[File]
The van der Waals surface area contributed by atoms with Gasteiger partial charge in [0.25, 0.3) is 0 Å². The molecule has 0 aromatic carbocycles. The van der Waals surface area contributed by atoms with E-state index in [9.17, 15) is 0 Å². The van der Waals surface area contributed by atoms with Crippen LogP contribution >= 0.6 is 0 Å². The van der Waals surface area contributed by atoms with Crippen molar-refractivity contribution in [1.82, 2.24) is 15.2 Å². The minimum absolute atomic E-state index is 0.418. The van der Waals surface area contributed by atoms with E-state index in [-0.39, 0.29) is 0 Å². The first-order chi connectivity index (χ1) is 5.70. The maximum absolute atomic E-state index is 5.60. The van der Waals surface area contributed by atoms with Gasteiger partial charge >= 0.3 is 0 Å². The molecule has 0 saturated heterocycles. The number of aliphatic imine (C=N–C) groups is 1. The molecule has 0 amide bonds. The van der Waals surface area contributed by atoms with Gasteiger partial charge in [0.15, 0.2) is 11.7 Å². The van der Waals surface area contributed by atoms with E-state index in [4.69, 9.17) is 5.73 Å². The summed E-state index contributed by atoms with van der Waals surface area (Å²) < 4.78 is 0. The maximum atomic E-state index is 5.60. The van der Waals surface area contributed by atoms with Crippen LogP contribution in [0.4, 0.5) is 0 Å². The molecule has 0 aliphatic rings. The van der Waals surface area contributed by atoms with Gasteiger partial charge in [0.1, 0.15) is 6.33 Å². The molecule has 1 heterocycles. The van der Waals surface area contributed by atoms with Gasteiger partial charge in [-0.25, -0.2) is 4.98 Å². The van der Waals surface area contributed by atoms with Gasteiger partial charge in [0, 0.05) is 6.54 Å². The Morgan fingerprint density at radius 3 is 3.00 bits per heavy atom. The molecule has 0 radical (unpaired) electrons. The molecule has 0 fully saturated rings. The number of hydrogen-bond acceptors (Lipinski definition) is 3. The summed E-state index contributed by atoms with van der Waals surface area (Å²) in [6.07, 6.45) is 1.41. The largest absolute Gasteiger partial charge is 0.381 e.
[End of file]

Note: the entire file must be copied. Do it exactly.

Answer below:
The van der Waals surface area contributed by atoms with Gasteiger partial charge in [0.25, 0.3) is 0 Å². The molecule has 0 aromatic carbocycles. The van der Waals surface area contributed by atoms with E-state index in [9.17, 15) is 0 Å². The van der Waals surface area contributed by atoms with Crippen LogP contribution >= 0.6 is 0 Å². The van der Waals surface area contributed by atoms with Crippen molar-refractivity contribution in [1.82, 2.24) is 15.2 Å². The minimum absolute atomic E-state index is 0.418. The van der Waals surface area contributed by atoms with E-state index in [-0.39, 0.29) is 0 Å². The first-order chi connectivity index (χ1) is 5.70. The maximum absolute atomic E-state index is 5.60. The van der Waals surface area contributed by atoms with Gasteiger partial charge >= 0.3 is 0 Å². The molecule has 0 saturated heterocycles. The number of aliphatic imine (C=N–C) groups is 1. The molecule has 0 amide bonds. The van der Waals surface area contributed by atoms with Gasteiger partial charge in [0.15, 0.2) is 11.7 Å². The van der Waals surface area contributed by atoms with E-state index in [4.69, 9.17) is 5.73 Å². The summed E-state index contributed by atoms with van der Waals surface area (Å²) < 4.78 is 0. The maximum atomic E-state index is 5.60. The van der Waals surface area contributed by atoms with Crippen LogP contribution in [0.4, 0.5) is 0 Å². The molecule has 0 aliphatic rings. The van der Waals surface area contributed by atoms with Gasteiger partial charge in [0.1, 0.15) is 6.33 Å². The molecule has 1 heterocycles. The van der Waals surface area contributed by atoms with Gasteiger partial charge in [-0.25, -0.2) is 4.98 Å². The van der Waals surface area contributed by atoms with Gasteiger partial charge in [0, 0.05) is 6.54 Å². The Morgan fingerprint density at radius 3 is 3.00 bits per heavy atom. The molecule has 0 radical (unpaired) electrons. The molecule has 0 fully saturated rings. The number of hydrogen-bond acceptors (Lipinski definition) is 3. The summed E-state index contributed by atoms with van der Waals surface area (Å²) in [6.07, 6.45) is 1.41. The largest absolute Gasteiger partial charge is 0.381 e.